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Short scale bass

Discussion in 'Basses [BG]' started by J.R.1, Feb 4, 2005.

  1. J.R.1


    Aug 7, 2004
    What is the difference between a short scale bass and a regular bass? Any difference in sound? different style strings? Pros and cons please. Thanx in advance! :bassist: :)
  2. Shorter scale might mean better playability, but longer often sounds better (deeper, less 'twangy') for bass. Some prefer the tone of short scale basses though- Mike Watt, I believe.
    Oh, & long scale usually means 34", short is 30", IME. 'Scale length' is the distance from the nut to the bridge- the part of the string that vibrates when plucked.
  3. hieronymous


    Nov 28, 2002
    Northern CA
    Found this Allen Woody (of the Allmans and Govt. Mule) interview and quote about short scale basses:

    "The short scale (compared to the 34" "standard" set by Fender's Precision and Jazz models) has been derided by players for years. However, the short scale feels like home to Woody.

    "'The basses that I play in Gov't Mule especially, most of them are old Gibson EB-0s, EB-1s, EB-2s and EB-3s,' he said. 'Those were all 30"- scale, so we wanted that. There's something about that short string-scale that gives it more overtones and more problems here and there, but it's a bassier, bigger sound. You learn to work around the idiosyncrasies of that short scale and you can really make it work cool for you. So we wanted it to be as much like an EB-0 as possible.'"

    Found it at the Gibson website.

    I have a Gibson EB-2 (30" scale) and love it! As noted above, a lot of people put down short-scale basses (and Gibson EB-2s for that matter), but I think a lot of it depends on the bass, and also what you expect to hear. The EB-2 doesn't put out any high end at all, but that's a good thing! The pickup is extremely powerful, and I've never noticed any deficiencies in the bass end.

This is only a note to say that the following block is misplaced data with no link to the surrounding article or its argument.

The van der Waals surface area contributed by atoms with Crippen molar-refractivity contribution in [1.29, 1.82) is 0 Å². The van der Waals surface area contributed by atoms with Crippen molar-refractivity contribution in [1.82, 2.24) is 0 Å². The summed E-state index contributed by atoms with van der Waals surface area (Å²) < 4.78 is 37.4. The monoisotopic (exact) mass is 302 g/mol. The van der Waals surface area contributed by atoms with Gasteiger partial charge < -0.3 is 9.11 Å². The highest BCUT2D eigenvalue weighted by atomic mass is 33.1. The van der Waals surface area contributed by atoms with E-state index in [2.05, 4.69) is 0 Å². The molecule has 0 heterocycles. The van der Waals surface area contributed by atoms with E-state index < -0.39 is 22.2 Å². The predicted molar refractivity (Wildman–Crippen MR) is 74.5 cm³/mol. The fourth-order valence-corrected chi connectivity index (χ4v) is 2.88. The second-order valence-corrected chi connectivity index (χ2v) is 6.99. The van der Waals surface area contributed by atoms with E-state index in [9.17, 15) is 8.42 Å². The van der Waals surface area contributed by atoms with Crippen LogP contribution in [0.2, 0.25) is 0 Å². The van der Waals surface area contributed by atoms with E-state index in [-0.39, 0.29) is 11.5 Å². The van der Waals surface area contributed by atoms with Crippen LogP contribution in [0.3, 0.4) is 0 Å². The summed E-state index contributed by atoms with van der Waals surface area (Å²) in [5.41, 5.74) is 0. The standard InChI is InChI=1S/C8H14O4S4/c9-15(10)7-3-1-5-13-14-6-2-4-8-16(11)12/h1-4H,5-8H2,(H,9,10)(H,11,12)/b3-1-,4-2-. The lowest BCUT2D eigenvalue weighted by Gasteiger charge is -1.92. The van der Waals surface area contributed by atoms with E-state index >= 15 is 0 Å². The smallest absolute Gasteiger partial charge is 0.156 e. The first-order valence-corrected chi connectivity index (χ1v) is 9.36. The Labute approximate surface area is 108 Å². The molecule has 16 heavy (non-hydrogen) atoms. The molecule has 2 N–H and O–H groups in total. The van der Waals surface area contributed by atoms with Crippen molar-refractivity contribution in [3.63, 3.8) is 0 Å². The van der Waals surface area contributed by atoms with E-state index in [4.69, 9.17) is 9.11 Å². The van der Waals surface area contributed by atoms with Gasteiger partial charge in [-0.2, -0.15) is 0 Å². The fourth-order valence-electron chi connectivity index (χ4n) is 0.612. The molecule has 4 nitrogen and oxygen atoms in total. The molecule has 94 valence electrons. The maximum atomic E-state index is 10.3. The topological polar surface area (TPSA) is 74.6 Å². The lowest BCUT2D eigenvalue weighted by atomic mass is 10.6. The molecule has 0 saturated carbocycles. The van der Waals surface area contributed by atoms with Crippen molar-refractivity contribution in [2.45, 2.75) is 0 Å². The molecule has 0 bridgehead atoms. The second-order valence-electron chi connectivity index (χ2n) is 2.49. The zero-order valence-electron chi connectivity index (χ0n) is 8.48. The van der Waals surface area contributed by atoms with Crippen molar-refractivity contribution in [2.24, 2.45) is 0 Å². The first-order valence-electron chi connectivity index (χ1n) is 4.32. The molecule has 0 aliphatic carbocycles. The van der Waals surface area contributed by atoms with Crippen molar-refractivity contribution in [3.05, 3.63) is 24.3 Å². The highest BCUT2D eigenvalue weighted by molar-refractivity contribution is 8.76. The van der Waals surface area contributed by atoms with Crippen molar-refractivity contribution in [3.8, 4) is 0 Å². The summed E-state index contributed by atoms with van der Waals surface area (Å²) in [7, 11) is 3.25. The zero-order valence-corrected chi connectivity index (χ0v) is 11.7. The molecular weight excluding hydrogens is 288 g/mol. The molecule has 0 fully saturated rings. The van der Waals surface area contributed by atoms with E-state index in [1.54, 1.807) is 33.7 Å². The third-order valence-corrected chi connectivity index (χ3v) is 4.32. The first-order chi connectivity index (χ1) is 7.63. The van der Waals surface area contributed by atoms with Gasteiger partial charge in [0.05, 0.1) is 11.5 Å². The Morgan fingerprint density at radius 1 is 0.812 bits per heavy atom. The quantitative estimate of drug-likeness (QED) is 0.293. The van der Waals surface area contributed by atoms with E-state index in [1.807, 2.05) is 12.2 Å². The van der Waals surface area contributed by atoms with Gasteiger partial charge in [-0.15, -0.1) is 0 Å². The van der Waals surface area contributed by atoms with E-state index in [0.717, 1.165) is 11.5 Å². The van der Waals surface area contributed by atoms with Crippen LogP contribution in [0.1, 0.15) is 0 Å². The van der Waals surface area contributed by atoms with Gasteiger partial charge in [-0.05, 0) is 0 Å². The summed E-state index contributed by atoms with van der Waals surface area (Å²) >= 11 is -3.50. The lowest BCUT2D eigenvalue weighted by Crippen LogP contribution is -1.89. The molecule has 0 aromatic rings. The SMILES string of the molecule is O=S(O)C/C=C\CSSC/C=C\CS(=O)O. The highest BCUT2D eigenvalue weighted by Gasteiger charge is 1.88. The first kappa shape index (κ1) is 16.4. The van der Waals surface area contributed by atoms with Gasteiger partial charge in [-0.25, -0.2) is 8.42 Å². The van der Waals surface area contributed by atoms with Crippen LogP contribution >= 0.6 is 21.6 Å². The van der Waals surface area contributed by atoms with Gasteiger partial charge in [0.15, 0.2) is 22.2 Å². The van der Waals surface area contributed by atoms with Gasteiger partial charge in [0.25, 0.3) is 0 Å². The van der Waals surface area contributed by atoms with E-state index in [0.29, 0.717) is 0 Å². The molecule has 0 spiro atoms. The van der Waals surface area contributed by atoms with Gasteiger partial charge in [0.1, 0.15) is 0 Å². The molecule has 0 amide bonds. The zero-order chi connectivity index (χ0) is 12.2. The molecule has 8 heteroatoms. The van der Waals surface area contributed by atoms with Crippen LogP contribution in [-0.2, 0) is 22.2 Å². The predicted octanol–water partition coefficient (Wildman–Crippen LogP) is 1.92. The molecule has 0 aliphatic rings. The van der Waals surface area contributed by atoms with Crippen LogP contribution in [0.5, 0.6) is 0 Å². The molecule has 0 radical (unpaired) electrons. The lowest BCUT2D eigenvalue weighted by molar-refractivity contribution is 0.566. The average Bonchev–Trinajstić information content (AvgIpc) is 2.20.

4. superjake


    Nov 6, 2003
    I own a Fender Mustang and I love it!! Currently it's the only bass I own, but I'm savin' up for a jazz bass of some type so I'll have more frets to thump with (the 'stang only has 19).
    I always get odd looks when I say I like playin' short scale and I can't figure out why.....
  5. xyllion

    xyllion Commercial User

    Jan 14, 2003
    San Jose, CA, USA
    Owner, Looperlative Audio Products
    I play medium scale, 32", and I'm very happy with the sound. I haven't tried 30" scale, but I find 32" to be noticeably more comfortable for me to play.
  6. NSX_R


    Nov 14, 2004
    I have a short scale bass.
    it is fun to play with and a little "acoustic" like